Use this URL to cite or link to this record in EThOS: http://ethos.bl.uk/OrderDetails.do?uin=uk.bl.ethos.377377
Title: Terrorism and guerrilla warfare : an essay on people's war and revolution
Author: Ya Deau, Andre Brennen
Awarding Body: University of Aberdeen
Current Institution: University of Aberdeen
Date of Award: 1986
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Abstract:
This thesis is concerned with the waging of revolution through people's war. In the first chapter the concept of revolution, in both contemporary and historical usage, is considered, as are the major social science theories of revolution.' It was found that the social science theories are deeply flawed, and frequently suffer from a predilection towards grand theory and mono-causal explanations. The conclusion is reached that revolution is essentially a political phenomenon made and waged by man, and not by forces above and beyond his control. In the interest of developing a theoretically coherent and useful understanding of revolution, the concept is defined as referring to the overthrow of a government and the substitution of a new system. The second chapter considers strategies for the achievement of revolution through war. Guerrilla warfare, it is found, is frequently confused with people's war. The former refers to irregular warfare fought on irregular terrain. The latter can bear tactical similarities to guerrilla: warfare, but in it war becomes an affair of the people. People's war is defined by the population's active support and participation in the struggle. Two case studies, Algeria and Cuba, are considered at length as important examples of people's war. It is found that the people's wars, remained militarily weak yet triumphed against superior armies. The principle reason for this was that the revolutionaries built a militarily unassailable base. Their violence was tuned to the political ends of revolution. The governments, in contrast, failed to consider the political and psychological impact of their actions. As a result they lost the battle for popular mobilization, and their military superiority was rendered irrelevant. In Algeria an undefeated army lost a war, when metropolitan France refused to continue waging it. In Cuba the government was overthrown once the military refused to fight and support it. People's war it is found is an extremely powerful form of warfare.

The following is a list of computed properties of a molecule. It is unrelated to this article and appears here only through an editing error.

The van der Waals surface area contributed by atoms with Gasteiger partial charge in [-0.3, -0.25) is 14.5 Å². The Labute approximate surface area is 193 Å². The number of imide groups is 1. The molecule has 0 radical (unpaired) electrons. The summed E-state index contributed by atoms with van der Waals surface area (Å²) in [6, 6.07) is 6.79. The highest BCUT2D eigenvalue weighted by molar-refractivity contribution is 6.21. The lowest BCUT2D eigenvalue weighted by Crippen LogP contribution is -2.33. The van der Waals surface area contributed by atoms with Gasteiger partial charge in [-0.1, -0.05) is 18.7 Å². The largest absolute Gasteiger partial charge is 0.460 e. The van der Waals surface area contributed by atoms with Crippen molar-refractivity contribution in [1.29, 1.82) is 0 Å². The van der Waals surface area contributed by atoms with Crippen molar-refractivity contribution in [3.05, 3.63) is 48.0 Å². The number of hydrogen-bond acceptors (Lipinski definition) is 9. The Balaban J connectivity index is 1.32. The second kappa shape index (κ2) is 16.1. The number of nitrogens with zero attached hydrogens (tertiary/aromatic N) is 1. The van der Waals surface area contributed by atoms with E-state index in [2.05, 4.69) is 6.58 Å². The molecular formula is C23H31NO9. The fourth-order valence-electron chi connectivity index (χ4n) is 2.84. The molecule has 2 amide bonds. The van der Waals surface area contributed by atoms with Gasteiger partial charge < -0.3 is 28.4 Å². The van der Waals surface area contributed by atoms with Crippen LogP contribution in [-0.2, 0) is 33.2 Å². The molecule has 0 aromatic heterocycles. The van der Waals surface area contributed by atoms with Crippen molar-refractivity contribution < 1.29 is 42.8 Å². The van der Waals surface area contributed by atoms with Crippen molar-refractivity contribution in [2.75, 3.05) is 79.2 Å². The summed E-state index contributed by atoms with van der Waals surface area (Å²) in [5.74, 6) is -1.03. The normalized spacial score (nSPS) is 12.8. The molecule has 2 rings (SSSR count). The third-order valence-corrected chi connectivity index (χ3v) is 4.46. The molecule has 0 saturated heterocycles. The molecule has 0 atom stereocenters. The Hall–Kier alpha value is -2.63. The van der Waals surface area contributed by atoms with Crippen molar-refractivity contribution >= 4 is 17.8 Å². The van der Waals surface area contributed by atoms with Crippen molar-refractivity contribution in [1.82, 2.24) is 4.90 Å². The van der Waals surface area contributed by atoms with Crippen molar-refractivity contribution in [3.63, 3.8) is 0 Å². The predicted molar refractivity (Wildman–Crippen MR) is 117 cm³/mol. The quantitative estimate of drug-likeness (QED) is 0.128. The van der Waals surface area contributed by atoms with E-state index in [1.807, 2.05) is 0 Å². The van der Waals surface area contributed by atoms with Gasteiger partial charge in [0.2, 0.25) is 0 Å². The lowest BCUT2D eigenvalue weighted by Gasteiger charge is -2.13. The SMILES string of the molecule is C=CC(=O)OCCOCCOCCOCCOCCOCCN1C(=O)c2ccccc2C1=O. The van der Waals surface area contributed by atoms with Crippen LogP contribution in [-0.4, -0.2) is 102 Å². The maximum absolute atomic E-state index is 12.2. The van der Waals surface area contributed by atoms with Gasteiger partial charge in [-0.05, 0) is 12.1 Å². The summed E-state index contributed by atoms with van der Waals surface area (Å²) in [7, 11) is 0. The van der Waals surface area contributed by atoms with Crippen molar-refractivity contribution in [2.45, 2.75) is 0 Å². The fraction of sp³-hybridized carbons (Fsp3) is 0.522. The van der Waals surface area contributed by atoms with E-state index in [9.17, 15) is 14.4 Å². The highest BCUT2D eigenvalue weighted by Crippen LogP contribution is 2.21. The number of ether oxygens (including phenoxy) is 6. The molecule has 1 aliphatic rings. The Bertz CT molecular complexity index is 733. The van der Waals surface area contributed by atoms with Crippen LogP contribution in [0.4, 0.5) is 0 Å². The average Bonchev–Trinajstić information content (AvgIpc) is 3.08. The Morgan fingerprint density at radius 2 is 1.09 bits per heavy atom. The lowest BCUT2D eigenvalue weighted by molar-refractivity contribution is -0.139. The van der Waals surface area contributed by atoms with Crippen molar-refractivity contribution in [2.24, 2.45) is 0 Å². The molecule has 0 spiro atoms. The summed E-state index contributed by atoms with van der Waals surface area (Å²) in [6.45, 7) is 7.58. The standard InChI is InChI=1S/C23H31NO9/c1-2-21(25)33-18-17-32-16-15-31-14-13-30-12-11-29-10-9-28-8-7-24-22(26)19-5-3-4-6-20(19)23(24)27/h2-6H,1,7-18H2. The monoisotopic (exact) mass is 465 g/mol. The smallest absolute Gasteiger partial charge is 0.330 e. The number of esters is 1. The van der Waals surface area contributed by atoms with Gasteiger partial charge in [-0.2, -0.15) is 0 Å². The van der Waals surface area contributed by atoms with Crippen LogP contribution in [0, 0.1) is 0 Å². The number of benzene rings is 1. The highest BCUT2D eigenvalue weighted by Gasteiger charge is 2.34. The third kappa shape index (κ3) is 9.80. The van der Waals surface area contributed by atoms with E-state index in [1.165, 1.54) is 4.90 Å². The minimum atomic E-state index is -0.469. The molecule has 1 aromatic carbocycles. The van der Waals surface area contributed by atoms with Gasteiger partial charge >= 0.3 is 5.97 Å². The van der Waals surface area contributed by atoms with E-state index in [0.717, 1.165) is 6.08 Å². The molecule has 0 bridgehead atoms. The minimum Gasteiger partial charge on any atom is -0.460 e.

Supervisor: Not available Sponsor: Not available
Qualification Name: Thesis (Ph.D.) Qualification Level: Doctoral
EThOS ID: uk.bl.ethos.377377  DOI: Not available
Keywords: Revolution in social history Political science Public administration History
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